- Global Ethics Review: The Model International Mobility Convention 2.0, with Michael Doyle
How can we make migration more ethical? Columbia University's Professor Michael Doyle, also a senior fellow at Carnegie Council, discusses the Model International Mobility Convention (MIMC), which is focused on creating "a better set of rules for the movement of people across borders." Doyle and host Alex Woodson also touch on the Biden administration and the situation at the U.S.-Mexico border and how the COVID-19 pandemic has affected migration across the world.
- ICGAI: Meaningful Inclusivity in Governing the AI Revolution
Don't miss Session 2 of the International Congress for the Governance of Artificial Intelligence (ICGAI) online speaker series! This event focused on "Meaningful Inclusivity in Governing the AI Revolution." The session includes insights from high-level experts and decision-makers on the key stakeholders in achieving effective AI governance, the necessity of meaningful inclusivity, and how we can stimulate cooperation as we navigate the challenges posed by emerging technologies.
- The Doorstep: Assessing Trump's Legacy on Biden's Foreign Policy, with George Mason's Colin Dueck
The Biden-Harris administration made a host of foreign policy promises for their first 100 days in office. Leading the list was linking foreign and domestic policy concerns. George Mason University's Colin Dueck joins "Doorstep" co-hosts Nick Gvosdev and Tatiana Serafin to review what has and has not happened in the first two months of the new administration. On which issues can Republicans and Democrats agree? Which will continue to create divisions?
- Carnegie New Leaders Podcast: Geopolitical Developments in Latin America, with Paul J. Angelo
Dr. Paul J. Angelo is a fellow for Latin America Studies at the Council on Foreign Relations (CFR). His work focuses on U.S.-Latin American relations, transnational crime, violent actors, military and police reform, and immigration. A former active-duty naval officer, Angelo has extensive experience in military and government service. Carnegie New Leader Thomas Herrera joins him to discuss the current state of affairs in U.S.-Latin American relations, whether or not the Biden administration can fill the leadership vacuum, and possible post-pandemic scenarios.
- The Good American: The Epic Life of Bob Gersony, the U.S. Government's Greatest Humanitarian, with Robert D. Kaplan
In his long career as a journalist covering the Cold War and its aftermath, best-selling author Robert D. Kaplan often crossed paths with Bob Gersony. A high school dropout later awarded a Bronze Star for his service in Vietnam, Gersony conducted on-the-ground research for the U.S. government in virtually every war and natural-disaster zone in the world. In conversation with Carnegie Council President Joel Rosenthal, Kaplan discusses the powerful example that Gersony set of how American diplomacy should be conducted.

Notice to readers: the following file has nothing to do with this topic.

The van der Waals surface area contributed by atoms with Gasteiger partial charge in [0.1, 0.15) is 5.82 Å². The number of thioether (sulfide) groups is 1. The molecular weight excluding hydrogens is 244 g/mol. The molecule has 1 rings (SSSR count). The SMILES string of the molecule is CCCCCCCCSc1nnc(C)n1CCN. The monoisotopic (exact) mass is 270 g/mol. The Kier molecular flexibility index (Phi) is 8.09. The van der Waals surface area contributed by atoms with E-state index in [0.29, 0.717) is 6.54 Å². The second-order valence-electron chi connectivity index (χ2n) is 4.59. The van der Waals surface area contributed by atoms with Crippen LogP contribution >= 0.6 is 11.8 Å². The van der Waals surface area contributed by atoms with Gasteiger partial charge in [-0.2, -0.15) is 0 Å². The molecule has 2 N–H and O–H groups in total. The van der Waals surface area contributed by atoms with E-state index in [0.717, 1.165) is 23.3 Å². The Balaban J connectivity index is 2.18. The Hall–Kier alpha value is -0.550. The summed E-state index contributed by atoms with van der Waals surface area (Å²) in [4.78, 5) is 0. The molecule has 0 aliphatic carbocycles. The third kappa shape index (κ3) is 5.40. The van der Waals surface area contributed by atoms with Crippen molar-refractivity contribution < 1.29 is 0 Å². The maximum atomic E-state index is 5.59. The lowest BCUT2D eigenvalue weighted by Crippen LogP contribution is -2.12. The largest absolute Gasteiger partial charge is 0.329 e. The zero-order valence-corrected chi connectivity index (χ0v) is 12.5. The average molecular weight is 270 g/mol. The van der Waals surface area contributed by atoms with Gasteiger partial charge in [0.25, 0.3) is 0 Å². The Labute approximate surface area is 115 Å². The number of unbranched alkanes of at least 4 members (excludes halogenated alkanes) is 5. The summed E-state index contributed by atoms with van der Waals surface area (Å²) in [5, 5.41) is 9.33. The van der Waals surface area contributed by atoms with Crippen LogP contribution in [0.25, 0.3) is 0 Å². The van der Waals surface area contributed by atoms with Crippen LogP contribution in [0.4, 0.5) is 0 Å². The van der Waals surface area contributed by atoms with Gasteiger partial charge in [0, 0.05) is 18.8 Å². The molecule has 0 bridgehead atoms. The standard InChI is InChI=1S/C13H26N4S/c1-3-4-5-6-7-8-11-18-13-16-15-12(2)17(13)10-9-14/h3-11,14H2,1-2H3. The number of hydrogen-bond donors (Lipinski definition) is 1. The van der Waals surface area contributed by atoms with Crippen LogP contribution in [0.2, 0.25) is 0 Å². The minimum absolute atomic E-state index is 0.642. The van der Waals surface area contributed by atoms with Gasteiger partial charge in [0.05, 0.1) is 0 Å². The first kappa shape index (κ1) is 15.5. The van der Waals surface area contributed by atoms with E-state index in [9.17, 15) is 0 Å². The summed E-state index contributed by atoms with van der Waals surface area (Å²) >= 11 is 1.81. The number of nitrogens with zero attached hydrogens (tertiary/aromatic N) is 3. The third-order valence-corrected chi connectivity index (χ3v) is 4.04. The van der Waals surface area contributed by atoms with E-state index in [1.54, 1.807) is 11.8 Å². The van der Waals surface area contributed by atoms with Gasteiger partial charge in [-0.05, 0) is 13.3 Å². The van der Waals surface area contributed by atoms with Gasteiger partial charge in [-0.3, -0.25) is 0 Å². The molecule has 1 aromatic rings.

- The Doorstep: The U.S. & Latin America under Joe Biden with the Wilson Center's Cynthia Arnson
What will a Biden administration mean for Latin America? In this week's "Doorstep," hosts Tatiana Serafin and Nikolas Gvosdev are joined by the Wilson Center's Cynthia Arnson to speak about how events unfolding in Latin American will affect U.S. demographics and politics in 2021 and beyond. With climate change as a centerpiece of his foreign policy agenda, how will Biden approach Brazil? How will his polices differ from Trump when it comes to Venezuela, Cuba, and Central America? How are youth movements in Latin America influencing and inspiring protests happening across the U.S.?
- Foreign Policy Narratives in Palm Beach
After an invitation to speak at a gathering of the Palm Beach chapter of the United Nations Association of the United States, U.S. Global Engagement Senior Fellow Nikolas Gvosdev reflects on the current scope and direction of U.S. foreign policy. How will new uncertainties in the international system influence the relationships among the democratic community of nations?
- Migration in the Americas, Empathy, & Politics, with Daniela Segovia
Political scientist Daniela Segovia, currently an Eisenhower Fellow, discusses the importance of empathy when working on and thinking about migration policy in Latin America. She also touches on her own story as a Venezuelan migrant living in Mexico. What should governments and international organizations be doing? How can concerned citizens help?
- A Case for Giving Climate Migrants Protected Legal Status
With climate change already affecting vast regions of the planet, Bard College's Brian Mateo makes the case for expanding legal protections for refugees to include people displaced due to environmental issues. Whether by updating the 1951 Convention or working on a new global agreement, Mateo writes that this an urgent human rights issue for vulnerable populations today and future generations.